Holland Partners protest

Protestors stand on Brand Blvd. holding a sign protesting Holland Partners on Friday, November 22, 2013. (Roger Wilson/Staff Photographer)

A developer behind three apartment projects in the works in Glendale is getting heat from a Los Angeles-area union for hiring subcontractors that allegedly don't meet the bargaining group's standards for fair wages and benefits.

Carpenters Local 209, which represents concrete workers, has representatives stationed at Brand and Wilson avenues in front of a Holland Partners project holding a white banner that reads "Shame on Mr. Clyde Holland and Holland Partners" and passing out yellow fliers that describe the labor dispute. Clyde Holland is the company's chief executive.

Washington-based Holland Partners plans to build three six-story developments along three blocks of Wilson Avenue, bringing a combined total of 554 apartments to the downtown core.

Two of the projects — one at Brand and Wilson avenues the other at Orange Street and Wilson — are under construction, but a third may not come online for some time. Holland Partners has a 14-year contract to develop the third complex, slated at Central and Wilson.

Tom Warren, chief operating officer of Holland Development in Southern California, said the company had no comment about the labor dispute.

The Holland Partners projects are three of several new apartment complexes coming to downtown Glendale with more than 2,000 units under construction or in the pipeline.

In addition to being behind several projects, Holland Partners is also the sole corporate donor to Glendale's 2014 Tournament of Roses Parade. The company donated $10,000 to the city for the float.

Although representatives from Carpenters Local 209 would not talk about the conflict, Dan Macdonald, business manager for a partner union, Carpenters Local 1506, said the bargaining group has had a long-running campaign against one of the subcontractors, California Structural Concepts.

"The carpenters union feels it has a responsibility to uphold those wage and benefit standards within our industry," Macdonald said, noting that concrete workers at the Holland Partners projects in Glendale are getting paid $12 to $15 an hour with substandard benefits, while area labor standards dictate carpenters be paid $27 per hour.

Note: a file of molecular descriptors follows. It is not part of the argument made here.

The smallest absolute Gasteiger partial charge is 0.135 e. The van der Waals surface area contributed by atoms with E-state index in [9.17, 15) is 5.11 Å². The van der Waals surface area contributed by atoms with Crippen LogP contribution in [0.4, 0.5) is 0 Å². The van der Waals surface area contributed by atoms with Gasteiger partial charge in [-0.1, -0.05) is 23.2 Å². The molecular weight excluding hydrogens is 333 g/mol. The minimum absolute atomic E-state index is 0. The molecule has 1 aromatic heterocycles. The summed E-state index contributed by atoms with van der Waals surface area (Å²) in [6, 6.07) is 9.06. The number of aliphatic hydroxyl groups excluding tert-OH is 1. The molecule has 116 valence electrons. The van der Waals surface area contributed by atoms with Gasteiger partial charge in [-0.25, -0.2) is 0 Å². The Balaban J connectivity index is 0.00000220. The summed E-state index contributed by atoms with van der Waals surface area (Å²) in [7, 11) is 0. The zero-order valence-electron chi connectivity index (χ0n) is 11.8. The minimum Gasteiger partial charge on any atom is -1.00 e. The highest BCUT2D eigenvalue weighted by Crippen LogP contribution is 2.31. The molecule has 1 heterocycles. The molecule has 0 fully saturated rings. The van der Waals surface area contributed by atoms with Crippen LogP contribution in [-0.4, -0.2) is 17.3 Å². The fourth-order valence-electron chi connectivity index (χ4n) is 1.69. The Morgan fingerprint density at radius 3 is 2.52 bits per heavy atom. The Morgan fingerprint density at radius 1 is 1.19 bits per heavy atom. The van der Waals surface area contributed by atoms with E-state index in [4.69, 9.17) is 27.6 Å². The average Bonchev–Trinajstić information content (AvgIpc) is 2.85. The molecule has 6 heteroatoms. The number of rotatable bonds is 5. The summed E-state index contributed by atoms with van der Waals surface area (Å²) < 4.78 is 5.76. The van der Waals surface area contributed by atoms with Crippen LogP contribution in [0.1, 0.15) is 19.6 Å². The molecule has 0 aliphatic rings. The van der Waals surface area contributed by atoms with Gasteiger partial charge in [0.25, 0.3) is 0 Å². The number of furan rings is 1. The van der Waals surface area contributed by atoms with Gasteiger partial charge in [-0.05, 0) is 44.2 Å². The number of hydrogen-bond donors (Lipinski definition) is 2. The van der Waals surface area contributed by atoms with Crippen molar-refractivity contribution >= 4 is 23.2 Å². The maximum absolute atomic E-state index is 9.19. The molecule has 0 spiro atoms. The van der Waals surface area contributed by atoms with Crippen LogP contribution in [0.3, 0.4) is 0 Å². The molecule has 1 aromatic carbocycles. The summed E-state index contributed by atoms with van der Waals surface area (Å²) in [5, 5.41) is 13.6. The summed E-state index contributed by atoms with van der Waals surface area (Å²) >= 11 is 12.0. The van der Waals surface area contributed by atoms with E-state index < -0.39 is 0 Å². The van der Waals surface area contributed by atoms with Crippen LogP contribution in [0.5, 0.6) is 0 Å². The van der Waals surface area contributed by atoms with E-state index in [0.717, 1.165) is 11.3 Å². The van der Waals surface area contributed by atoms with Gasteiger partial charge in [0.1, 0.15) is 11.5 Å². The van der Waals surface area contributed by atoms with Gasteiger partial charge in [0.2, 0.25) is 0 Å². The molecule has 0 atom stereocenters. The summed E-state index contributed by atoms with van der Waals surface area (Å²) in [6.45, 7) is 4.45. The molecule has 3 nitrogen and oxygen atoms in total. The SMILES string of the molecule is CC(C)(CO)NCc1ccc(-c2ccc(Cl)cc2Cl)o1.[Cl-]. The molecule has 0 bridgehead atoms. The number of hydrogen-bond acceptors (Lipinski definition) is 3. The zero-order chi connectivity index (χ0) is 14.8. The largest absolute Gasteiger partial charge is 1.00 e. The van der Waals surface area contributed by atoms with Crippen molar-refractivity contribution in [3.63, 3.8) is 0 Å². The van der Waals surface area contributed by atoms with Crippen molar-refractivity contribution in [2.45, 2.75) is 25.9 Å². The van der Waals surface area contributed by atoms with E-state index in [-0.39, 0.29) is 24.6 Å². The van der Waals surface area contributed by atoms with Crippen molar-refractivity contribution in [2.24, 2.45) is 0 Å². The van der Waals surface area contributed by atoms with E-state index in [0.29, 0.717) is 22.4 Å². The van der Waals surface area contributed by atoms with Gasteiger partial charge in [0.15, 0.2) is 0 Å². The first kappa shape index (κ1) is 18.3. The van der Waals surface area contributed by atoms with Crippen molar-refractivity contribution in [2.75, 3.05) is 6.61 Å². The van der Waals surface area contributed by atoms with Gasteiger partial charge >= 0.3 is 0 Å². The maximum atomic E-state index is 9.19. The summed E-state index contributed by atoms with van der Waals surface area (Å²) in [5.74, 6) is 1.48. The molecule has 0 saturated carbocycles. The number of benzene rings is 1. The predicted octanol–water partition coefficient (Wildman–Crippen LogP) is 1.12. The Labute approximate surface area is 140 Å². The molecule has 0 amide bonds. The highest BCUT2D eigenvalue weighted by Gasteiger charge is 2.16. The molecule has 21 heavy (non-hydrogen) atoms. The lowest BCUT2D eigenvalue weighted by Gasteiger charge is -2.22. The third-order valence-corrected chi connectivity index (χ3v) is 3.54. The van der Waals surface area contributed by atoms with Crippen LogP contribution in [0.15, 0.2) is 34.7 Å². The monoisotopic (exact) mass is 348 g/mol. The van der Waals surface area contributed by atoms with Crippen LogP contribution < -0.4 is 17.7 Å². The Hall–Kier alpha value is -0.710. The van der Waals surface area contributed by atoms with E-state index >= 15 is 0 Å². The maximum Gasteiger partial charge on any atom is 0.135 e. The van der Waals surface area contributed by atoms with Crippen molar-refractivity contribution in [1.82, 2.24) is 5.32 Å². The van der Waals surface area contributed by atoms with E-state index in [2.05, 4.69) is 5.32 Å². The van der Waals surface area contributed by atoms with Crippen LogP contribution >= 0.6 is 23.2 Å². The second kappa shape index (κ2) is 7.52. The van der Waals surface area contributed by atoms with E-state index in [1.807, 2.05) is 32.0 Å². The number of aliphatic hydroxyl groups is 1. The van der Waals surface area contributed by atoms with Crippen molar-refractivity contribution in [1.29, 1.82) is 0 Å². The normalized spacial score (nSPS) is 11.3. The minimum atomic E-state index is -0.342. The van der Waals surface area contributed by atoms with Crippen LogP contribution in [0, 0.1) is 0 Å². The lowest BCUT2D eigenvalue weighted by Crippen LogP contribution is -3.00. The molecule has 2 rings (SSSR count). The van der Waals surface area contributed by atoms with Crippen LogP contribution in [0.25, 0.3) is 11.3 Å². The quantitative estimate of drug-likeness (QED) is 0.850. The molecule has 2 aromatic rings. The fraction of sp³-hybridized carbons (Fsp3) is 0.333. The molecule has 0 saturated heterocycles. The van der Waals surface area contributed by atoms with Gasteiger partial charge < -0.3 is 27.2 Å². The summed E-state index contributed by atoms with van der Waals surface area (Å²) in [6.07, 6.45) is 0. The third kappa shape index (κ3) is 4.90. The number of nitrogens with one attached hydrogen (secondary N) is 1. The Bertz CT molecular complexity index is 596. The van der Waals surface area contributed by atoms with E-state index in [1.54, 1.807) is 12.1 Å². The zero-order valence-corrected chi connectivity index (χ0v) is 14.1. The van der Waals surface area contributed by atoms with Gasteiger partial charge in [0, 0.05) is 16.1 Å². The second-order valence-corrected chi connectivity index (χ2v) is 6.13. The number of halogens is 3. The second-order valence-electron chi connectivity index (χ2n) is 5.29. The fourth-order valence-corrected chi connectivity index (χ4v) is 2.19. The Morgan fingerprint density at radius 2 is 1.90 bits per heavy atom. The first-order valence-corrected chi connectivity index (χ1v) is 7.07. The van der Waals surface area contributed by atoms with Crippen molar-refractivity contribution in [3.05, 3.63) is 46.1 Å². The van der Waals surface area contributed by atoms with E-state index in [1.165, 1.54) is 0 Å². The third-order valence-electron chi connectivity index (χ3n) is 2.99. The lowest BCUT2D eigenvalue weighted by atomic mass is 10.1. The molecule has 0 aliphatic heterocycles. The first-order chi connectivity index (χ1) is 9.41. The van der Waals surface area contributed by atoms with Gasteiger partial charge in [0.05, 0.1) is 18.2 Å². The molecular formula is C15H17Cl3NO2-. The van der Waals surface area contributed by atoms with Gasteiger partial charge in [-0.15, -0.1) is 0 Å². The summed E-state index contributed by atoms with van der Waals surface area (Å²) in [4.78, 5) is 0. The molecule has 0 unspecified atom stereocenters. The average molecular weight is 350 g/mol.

"He's paying a wage that would never allow any worker to live in those apartments," Macdonald said.

When asked why the union's fight was against Holland Partners and not the contracted companies — California Structural Concepts and Southwest Concrete Construction — Macdonald said, in the end, Holland Partners is responsible for the subcontractors it hires.

"They're the decision-maker here," he said. "They're the ones who ultimately decide who they contract with."

Representatives for the subcontractors could not be reached for comment.

Union representatives aren't the only ones wagging their fingers at Holland Partners.

At a council meeting this week, Councilman Ara Najarian said he was upset the city "bent over backwards" to give Holland Partners a 14-year contract to build the third project. Najarian voted against the 14-year agreement in July.

Najarian called on city officials to report back to the council about the labor dispute, but his request fell flat. He received no verbal support from his colleagues at the meeting. To put a city report about the dispute on the council agenda requires requests by two council members or the mayor.

"I stand with those laborers," Najarian said. "This has to stop."

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Follow Brittany Levine on Google+ and on Twitter: @brittanylevine.

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